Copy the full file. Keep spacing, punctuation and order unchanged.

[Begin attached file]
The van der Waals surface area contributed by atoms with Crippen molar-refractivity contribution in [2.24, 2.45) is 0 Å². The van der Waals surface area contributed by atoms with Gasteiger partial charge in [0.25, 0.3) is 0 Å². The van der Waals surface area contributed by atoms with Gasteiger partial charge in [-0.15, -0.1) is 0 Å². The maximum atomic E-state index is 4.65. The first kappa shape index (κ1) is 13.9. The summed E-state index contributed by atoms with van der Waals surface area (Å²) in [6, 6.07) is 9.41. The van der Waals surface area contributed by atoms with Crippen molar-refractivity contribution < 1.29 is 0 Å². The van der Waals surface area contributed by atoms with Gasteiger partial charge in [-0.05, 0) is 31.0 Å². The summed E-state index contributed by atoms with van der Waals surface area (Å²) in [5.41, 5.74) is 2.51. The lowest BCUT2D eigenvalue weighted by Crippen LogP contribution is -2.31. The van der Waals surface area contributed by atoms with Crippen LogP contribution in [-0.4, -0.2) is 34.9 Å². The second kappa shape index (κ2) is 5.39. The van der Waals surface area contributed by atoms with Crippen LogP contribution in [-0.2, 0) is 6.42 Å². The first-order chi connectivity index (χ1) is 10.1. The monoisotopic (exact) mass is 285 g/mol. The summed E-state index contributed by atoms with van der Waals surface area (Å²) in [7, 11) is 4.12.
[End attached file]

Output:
The van der Waals surface area contributed by atoms with Crippen molar-refractivity contribution in [2.24, 2.45) is 0 Å². The van der Waals surface area contributed by atoms with Gasteiger partial charge in [0.25, 0.3) is 0 Å². The van der Waals surface area contributed by atoms with Gasteiger partial charge in [-0.15, -0.1) is 0 Å². The maximum atomic E-state index is 4.65. The first kappa shape index (κ1) is 13.9. The summed E-state index contributed by atoms with van der Waals surface area (Å²) in [6, 6.07) is 9.41. The van der Waals surface area contributed by atoms with Crippen molar-refractivity contribution < 1.29 is 0 Å². The van der Waals surface area contributed by atoms with Gasteiger partial charge in [-0.05, 0) is 31.0 Å². The summed E-state index contributed by atoms with van der Waals surface area (Å²) in [5.41, 5.74) is 2.51. The lowest BCUT2D eigenvalue weighted by Crippen LogP contribution is -2.31. The van der Waals surface area contributed by atoms with Crippen LogP contribution in [-0.4, -0.2) is 34.9 Å². The second kappa shape index (κ2) is 5.39. The van der Waals surface area contributed by atoms with Crippen LogP contribution in [-0.2, 0) is 6.42 Å². The first-order chi connectivity index (χ1) is 10.1. The monoisotopic (exact) mass is 285 g/mol. The summed E-state index contributed by atoms with van der Waals surface area (Å²) in [7, 11) is 4.12.